Operating with the mixed blessing of a highly distinctive voice — in every sense of that word — Thao Nguyen could presumably get along all right taking an easier, less deliberatively disruptive course. She could probably make a string of records laden with relatively straightforward, folk-tinged rock songs and keep herself and her band, the Get Down Stay Down, in regular music biz work for some time. Instead, she ties composition into tricky knots, constantly seeking the challenging dynamic, as if enough effort in that direction will finally create the song that can surprise her in midstream. As a listener, it’s equal parts thrilling and daunting. On the latest album with her band, Nguyen pushes the twisty sonic abstractions as far as she ever has. I still can’t quite figure out if it’s dizzying or dazzling. The safest bet is that it’s both.
A Man Alive is produced by Merrill Garbus, better known as Tune-Yards (or, St. Vincent help me, tUnE-yArDs), who previously oversaw Nguyen’s 2011 collaboration with Mirah. Perhaps inevitably, this can make the album sound a little too much as though it belongs in a slightly different place in the record store’s “T” section, like some thick layering from a work-in-progress Tune-Yards project somehow slipped in during a woozy, late night mixing scramble. No matter how much Nguyen has shown inclinations in that direction before (I heard some distinct echoes when I reviewed We the Common, the previous album from Thao & the Get Down Stay Down), it’s hard to ignore the the occasionally rumble strip studio burbling suggesting the vehicle is slipping a bit from its proper path.
It can only slip so far, though, as there’s a piercing emotion that keeps the album tethered to Nguyen. She’s indicated that A Man Alive is largely about her problematic relationship, or lack thereof, with her estranged father. Though Nguyen’s penchant for jabbing language that conveys slippery emotional nuance more than direct information can sometimes make the thesis obscure, there are plenty of instances when the anger and anguish, and resulting defiance, are clear as can be. “Guts” sounds like a torchy jazz song turned inside out, proceeding with a halting quality that suggests it’s feeling its way out of a dark cave. But when Nguyen sings, “I got the guts/ I don’t need my blood,” there’s no doubt that she’s got a surplus of determination. There’s no actual hesitancy there, just forceful reportage on the familial betrays she’s faced down (“Taught to be loyal/ Never shown loyalty”).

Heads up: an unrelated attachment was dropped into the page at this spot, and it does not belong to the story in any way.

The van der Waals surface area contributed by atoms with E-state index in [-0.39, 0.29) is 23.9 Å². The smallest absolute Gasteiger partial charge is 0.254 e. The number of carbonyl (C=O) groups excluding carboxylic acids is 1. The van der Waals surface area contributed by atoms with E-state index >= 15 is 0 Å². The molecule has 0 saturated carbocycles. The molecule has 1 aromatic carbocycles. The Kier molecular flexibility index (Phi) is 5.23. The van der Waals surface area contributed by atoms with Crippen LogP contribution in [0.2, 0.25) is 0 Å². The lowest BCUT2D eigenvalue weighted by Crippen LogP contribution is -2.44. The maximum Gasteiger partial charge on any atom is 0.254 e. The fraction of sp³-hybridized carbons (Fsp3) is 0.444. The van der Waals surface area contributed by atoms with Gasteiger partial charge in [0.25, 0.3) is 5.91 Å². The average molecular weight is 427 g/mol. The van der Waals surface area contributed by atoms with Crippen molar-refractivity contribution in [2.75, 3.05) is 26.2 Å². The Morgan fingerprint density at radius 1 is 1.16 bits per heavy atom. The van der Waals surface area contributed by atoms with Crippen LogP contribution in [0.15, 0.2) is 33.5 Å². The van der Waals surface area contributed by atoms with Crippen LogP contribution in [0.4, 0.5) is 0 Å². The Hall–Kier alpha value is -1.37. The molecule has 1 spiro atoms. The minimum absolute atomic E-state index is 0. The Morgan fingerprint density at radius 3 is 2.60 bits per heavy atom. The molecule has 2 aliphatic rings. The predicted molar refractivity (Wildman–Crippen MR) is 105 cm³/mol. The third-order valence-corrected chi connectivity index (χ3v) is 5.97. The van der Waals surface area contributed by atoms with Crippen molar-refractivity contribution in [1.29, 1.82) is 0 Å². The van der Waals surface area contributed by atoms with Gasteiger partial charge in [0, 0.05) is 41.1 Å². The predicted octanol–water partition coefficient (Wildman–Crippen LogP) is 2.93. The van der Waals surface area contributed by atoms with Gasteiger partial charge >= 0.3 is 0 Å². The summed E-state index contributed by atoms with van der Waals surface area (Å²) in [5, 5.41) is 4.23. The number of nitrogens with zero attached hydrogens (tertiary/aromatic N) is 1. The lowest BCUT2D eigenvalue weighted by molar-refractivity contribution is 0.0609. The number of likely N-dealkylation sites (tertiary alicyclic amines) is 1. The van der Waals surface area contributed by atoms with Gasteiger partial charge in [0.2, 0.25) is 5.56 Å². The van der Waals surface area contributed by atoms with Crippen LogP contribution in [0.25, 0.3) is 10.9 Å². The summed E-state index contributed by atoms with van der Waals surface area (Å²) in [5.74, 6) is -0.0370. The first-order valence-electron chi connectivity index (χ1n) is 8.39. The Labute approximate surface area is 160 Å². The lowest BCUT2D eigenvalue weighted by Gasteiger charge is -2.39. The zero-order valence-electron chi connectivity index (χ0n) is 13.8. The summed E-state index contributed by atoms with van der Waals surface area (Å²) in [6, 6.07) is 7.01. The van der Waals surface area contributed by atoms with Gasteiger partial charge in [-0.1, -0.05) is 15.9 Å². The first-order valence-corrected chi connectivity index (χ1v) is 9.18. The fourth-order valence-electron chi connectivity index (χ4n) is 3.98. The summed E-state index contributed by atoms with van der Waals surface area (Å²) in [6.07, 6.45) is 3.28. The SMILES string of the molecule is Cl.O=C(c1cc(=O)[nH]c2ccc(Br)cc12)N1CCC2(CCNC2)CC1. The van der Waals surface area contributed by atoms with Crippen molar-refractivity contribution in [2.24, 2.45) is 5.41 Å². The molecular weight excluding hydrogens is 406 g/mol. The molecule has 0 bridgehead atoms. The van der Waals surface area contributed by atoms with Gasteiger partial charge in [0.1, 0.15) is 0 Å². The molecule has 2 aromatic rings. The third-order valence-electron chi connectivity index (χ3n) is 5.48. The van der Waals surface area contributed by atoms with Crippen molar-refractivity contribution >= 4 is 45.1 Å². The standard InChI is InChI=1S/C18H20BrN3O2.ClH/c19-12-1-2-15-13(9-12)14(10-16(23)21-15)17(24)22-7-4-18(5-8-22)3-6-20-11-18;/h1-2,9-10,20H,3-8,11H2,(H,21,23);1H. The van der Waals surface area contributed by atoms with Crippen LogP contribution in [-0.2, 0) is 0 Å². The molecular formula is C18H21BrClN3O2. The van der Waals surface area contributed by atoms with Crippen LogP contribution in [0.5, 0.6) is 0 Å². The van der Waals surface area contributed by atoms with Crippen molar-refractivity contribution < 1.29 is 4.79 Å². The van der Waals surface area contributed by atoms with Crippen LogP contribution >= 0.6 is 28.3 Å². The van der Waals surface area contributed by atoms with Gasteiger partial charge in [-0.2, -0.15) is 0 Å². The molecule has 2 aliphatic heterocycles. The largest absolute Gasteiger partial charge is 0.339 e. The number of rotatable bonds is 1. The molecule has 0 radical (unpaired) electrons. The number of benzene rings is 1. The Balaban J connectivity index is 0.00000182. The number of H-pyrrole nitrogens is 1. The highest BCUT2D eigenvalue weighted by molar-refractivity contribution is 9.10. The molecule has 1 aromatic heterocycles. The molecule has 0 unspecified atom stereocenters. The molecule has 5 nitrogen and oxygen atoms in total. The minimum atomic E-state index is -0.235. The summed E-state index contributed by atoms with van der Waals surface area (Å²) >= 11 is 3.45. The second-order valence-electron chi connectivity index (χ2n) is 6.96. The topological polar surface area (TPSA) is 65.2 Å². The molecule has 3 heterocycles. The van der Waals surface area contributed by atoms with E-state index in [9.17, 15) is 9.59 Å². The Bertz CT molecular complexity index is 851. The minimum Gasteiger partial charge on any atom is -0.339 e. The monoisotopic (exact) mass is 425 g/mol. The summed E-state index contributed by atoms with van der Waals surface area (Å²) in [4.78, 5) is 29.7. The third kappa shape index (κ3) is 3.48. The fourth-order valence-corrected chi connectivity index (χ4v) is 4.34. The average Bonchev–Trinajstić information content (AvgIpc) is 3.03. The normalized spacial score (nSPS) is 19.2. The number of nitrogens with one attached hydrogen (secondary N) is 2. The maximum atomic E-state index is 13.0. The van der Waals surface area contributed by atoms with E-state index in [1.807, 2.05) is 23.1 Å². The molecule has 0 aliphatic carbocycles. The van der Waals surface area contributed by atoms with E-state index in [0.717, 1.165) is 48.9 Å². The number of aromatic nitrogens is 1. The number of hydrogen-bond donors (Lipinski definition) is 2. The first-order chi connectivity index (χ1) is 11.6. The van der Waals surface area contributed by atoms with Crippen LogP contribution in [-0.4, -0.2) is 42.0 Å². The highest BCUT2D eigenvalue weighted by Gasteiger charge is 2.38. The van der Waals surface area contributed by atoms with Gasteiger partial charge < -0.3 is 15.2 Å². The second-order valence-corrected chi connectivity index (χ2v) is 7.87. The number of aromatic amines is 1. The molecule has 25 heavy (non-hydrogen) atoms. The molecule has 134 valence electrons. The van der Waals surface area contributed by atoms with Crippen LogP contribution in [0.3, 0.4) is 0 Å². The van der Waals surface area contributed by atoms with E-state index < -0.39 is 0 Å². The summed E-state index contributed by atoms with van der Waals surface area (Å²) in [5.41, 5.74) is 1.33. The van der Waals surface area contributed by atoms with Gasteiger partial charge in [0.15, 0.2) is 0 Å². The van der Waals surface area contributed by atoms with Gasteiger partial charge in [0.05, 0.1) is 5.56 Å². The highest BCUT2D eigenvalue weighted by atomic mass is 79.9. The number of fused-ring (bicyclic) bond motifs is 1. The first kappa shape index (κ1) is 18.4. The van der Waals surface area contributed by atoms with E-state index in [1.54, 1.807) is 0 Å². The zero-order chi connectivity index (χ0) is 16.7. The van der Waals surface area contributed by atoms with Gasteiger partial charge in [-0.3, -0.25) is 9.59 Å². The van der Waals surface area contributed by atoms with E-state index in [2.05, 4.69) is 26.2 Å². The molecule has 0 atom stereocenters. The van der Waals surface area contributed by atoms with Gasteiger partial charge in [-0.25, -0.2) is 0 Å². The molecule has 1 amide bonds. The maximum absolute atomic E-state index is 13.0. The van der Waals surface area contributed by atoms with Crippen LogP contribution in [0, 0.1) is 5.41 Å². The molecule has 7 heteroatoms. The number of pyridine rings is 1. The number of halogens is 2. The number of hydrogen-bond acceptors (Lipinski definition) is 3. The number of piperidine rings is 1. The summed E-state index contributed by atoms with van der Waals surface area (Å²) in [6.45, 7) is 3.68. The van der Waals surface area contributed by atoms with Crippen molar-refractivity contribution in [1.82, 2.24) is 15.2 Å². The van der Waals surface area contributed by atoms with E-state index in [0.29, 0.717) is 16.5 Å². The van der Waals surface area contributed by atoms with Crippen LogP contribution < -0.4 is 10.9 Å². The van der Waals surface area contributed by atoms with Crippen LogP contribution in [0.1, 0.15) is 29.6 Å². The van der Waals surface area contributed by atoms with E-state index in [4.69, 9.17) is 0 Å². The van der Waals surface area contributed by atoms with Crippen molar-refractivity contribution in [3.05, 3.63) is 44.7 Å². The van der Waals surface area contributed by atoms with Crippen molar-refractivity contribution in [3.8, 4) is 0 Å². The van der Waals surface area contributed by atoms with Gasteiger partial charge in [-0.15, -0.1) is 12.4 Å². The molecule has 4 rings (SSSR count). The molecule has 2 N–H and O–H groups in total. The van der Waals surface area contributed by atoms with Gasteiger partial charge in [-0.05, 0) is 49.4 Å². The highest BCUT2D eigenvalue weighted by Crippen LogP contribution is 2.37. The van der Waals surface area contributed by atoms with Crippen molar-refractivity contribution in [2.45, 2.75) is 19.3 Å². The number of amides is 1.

That candor is bracing throughout, commanding attention no matter the wash of sounds both complementing and pushing against it. “Nobody Dies” is one of those tracks on which the lyrics become an experiment in shifting rhythm, but the strident dynamics of the song could easily devolve into empty experimentation — or worse, mere noodling — without the hard confession and yearning of lines such as “Won’t you come for me/ I got love to give/ Too scared to leave.” Nguyen has a talent for making a song simultaneously lilting and aggressive, as if its meant to be sung which perched on an ornate swing fashioned out of razor wire. “The Evening” is ferocious and enticing, an undulating flower that can somehow snap a finger clean off. “Meticulous Bird” hits like a counter-punch fully telegraphed and still landing with a bruising authority. These tracks are wholly representative of the complicated jolts the album routinely delivers. Surely that’s why Nguyen doesn’t bother with simpler creative routes. There’s no reason to do so when she can consistently strike this hard.